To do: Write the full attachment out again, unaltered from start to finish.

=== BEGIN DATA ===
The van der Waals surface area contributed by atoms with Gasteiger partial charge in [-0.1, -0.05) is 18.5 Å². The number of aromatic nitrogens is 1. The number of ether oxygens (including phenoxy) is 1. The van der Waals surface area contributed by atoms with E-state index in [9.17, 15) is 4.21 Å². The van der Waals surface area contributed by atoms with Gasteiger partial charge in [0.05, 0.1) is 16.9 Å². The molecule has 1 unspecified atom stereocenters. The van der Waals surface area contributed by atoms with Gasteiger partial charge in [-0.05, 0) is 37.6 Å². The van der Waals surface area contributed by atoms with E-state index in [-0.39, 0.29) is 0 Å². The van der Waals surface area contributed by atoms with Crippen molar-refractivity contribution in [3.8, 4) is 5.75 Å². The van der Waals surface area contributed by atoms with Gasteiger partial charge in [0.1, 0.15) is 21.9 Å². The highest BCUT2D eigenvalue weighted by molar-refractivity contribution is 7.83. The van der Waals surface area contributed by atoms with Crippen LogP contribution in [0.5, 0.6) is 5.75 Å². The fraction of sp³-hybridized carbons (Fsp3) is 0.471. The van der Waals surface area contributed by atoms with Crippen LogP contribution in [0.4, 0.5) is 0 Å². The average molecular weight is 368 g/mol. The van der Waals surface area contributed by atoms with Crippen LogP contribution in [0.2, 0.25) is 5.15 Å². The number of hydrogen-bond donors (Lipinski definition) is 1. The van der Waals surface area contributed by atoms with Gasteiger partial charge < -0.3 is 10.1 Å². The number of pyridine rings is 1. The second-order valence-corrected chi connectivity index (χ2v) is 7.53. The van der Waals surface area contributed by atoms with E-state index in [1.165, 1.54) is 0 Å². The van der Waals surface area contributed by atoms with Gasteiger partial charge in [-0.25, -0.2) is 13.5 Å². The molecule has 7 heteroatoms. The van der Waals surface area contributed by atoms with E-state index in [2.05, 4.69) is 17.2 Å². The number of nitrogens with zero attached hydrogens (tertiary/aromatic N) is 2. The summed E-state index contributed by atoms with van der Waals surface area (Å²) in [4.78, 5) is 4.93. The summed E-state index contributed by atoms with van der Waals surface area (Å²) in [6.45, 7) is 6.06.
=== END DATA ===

The van der Waals surface area contributed by atoms with Gasteiger partial charge in [-0.1, -0.05) is 18.5 Å². The number of aromatic nitrogens is 1. The number of ether oxygens (including phenoxy) is 1. The van der Waals surface area contributed by atoms with E-state index in [9.17, 15) is 4.21 Å². The van der Waals surface area contributed by atoms with Gasteiger partial charge in [0.05, 0.1) is 16.9 Å². The molecule has 1 unspecified atom stereocenters. The van der Waals surface area contributed by atoms with Gasteiger partial charge in [-0.05, 0) is 37.6 Å². The van der Waals surface area contributed by atoms with E-state index in [-0.39, 0.29) is 0 Å². The van der Waals surface area contributed by atoms with Crippen molar-refractivity contribution in [3.8, 4) is 5.75 Å². The van der Waals surface area contributed by atoms with Gasteiger partial charge in [0.1, 0.15) is 21.9 Å². The highest BCUT2D eigenvalue weighted by molar-refractivity contribution is 7.83. The van der Waals surface area contributed by atoms with Crippen LogP contribution in [0.5, 0.6) is 5.75 Å². The fraction of sp³-hybridized carbons (Fsp3) is 0.471. The van der Waals surface area contributed by atoms with Crippen LogP contribution in [0.4, 0.5) is 0 Å². The average molecular weight is 368 g/mol. The van der Waals surface area contributed by atoms with Crippen LogP contribution in [0.2, 0.25) is 5.15 Å². The number of hydrogen-bond donors (Lipinski definition) is 1. The van der Waals surface area contributed by atoms with Gasteiger partial charge < -0.3 is 10.1 Å². The number of pyridine rings is 1. The second-order valence-corrected chi connectivity index (χ2v) is 7.53. The van der Waals surface area contributed by atoms with E-state index in [1.165, 1.54) is 0 Å². The van der Waals surface area contributed by atoms with Gasteiger partial charge in [-0.25, -0.2) is 13.5 Å². The molecule has 7 heteroatoms. The van der Waals surface area contributed by atoms with E-state index in [2.05, 4.69) is 17.2 Å². The number of nitrogens with zero attached hydrogens (tertiary/aromatic N) is 2. The summed E-state index contributed by atoms with van der Waals surface area (Å²) in [4.78, 5) is 4.93. The summed E-state index contributed by atoms with van der Waals surface area (Å²) in [6.45, 7) is 6.06.